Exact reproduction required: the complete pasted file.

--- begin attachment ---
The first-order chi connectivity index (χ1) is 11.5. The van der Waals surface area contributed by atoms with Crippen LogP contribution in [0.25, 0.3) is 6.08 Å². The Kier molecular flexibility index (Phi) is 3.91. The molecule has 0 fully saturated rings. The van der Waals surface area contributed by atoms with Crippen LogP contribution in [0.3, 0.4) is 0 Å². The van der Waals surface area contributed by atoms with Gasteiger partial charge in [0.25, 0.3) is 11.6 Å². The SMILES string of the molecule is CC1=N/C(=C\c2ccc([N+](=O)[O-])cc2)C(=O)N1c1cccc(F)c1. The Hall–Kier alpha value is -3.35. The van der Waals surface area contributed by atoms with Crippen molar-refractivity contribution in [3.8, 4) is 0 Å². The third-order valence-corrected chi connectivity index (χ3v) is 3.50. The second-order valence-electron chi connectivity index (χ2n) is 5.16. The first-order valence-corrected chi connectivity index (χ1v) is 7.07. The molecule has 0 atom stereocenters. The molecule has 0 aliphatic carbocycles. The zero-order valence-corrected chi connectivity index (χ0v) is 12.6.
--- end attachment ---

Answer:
The first-order chi connectivity index (χ1) is 11.5. The van der Waals surface area contributed by atoms with Crippen LogP contribution in [0.25, 0.3) is 6.08 Å². The Kier molecular flexibility index (Phi) is 3.91. The molecule has 0 fully saturated rings. The van der Waals surface area contributed by atoms with Crippen LogP contribution in [0.3, 0.4) is 0 Å². The van der Waals surface area contributed by atoms with Gasteiger partial charge in [0.25, 0.3) is 11.6 Å². The SMILES string of the molecule is CC1=N/C(=C\c2ccc([N+](=O)[O-])cc2)C(=O)N1c1cccc(F)c1. The Hall–Kier alpha value is -3.35. The van der Waals surface area contributed by atoms with Crippen molar-refractivity contribution in [3.8, 4) is 0 Å². The third-order valence-corrected chi connectivity index (χ3v) is 3.50. The second-order valence-electron chi connectivity index (χ2n) is 5.16. The first-order valence-corrected chi connectivity index (χ1v) is 7.07. The molecule has 0 atom stereocenters. The molecule has 0 aliphatic carbocycles. The zero-order valence-corrected chi connectivity index (χ0v) is 12.6.